I Want to Ask if the Surgery Can Still Fix my Eye?

Since I was a child . My left eye is smaller than my right eye. I'm thirty years old now but I'm still hoping that I will look normal and beautiful because I have lost my self esteem . My job requires me to face people and my eye deformity is thwarting me . I always feel embarrass and shy with my eyes. How much would this cost?

Doctor Answers (6)

Asymmetric eyes: is this normal?

+1

Thank you for your question.  Asymmetry is normal in 100% of people.  Look at all the split-face studies and you will see that if we were all perfectly symmetrical, we would all look strange.  That being said, please send us your eye pictures so we can guide you a bit more.  It is impossible to help you without the pictures as this can be caused by your eyelids skin, fatty deposits, your brow, your levator muscle, etc.  Please post your pictures!  Best, Dr. Marc DuPere, Toronto Plastic Surgeon, board-certified.


Toronto Plastic Surgeon
5.0 out of 5 stars 36 reviews

Asymmetrical eyelids

+1

Asymmetrical eyelids can come  from a variety of causes, and with out pictures it is impossible to say what the problem is.  Ptosis, extra fat/skin and muscle all can cause asymmetries.   Everyone has some degree of asymmetry  in their eyelids.  

William Portuese, MD
Seattle Facial Plastic Surgeon
5.0 out of 5 stars 55 reviews

Asymmetry is normal

+1

Hi,

 

depends on how severe this is. EVERYONE is slightly asymmetric.

Given that, the degree of asymmetry would affect if surgery is recommended to you. Please consult with a board certified PS in your area to know what options you have. 

 

Bennett Yang, MD

washington dc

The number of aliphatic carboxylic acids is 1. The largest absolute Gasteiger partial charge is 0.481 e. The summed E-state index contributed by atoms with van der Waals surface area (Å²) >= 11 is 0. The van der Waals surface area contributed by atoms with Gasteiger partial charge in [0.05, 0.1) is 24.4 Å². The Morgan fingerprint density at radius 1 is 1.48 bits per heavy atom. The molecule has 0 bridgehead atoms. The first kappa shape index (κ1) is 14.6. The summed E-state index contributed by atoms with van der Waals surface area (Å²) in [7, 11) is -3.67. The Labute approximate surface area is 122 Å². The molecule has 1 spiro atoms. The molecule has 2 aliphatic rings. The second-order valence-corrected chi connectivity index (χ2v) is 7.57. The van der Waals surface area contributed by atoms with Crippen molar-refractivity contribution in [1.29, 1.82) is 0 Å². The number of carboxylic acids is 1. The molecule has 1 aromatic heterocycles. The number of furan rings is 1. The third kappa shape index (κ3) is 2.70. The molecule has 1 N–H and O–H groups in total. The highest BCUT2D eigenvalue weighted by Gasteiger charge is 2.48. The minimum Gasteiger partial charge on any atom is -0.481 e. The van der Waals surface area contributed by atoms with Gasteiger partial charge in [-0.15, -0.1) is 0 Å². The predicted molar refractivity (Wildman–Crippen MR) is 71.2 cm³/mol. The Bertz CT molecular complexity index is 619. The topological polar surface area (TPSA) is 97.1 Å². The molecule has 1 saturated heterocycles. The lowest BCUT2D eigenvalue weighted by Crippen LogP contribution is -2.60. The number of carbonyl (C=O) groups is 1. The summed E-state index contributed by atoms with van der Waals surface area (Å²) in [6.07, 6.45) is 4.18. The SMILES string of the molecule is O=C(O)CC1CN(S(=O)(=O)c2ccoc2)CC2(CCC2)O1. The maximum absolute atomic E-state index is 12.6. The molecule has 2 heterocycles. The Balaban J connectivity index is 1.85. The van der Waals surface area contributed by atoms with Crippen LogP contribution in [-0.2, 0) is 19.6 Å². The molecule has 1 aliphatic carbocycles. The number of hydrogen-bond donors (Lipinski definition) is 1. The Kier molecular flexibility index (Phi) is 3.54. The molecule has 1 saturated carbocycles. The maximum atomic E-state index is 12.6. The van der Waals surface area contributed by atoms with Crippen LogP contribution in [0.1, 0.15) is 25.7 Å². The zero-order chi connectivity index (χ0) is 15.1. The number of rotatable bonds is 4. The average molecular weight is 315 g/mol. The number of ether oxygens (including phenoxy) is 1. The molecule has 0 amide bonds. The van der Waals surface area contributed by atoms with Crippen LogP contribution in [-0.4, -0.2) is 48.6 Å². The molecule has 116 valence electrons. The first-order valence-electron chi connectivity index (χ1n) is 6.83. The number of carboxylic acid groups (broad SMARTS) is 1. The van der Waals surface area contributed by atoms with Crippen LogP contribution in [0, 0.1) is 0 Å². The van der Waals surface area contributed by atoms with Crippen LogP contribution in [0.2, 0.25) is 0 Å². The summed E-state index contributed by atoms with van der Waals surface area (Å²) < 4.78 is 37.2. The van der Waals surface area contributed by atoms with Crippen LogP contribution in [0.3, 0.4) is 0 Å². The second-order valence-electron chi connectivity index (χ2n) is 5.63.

Bennett Yang, MD
Rockville Plastic Surgeon
5.0 out of 5 stars 8 reviews

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Eye asymmetry

+1

Everyones eyes are a bit asymmetric and this is normal.  How much different they are will impact if anything can be done for it.

Steven Wallach, MD
Manhattan Plastic Surgeon
4.5 out of 5 stars 16 reviews

Eye asymmetry

+1

When you say "one eye is smaller" than the other eye, there are a few different anatomic scenarios that may be at play. It may be that one eyelid is droopier than the other, or it may be that one eye is more prominent [bulgy] than the other.

I would recommmend a consultation with an oculoplastic surgeon that can do the proper measurements in teasing out the problem.

You can find one close to you at asoprs dot org. See the link I provided.

 

A.J. Amadi, MD
Seattle Oculoplastic Surgeon
5.0 out of 5 stars 21 reviews

Difficult to say

+1

it really depends on what the issue is and what type of surgery you need. Surgery for uneven eyes can cost as little as $2400 for simple eyelid issues or as much as $14,000 to reconstruct the orbit and change the shape of the eye overall or the position of the eyeball. Photos would be helpful and it would be in your best interest to seek in person evaluations.

 

Chase Lay, MD

Chase Lay, MD
Bay Area Facial Plastic Surgeon
5.0 out of 5 stars 38 reviews

These answers are for educational purposes and should not be relied upon as a substitute for medical advice you may receive from your physician. If you have a medical emergency, please call 911. These answers do not constitute or initiate a patient/doctor relationship.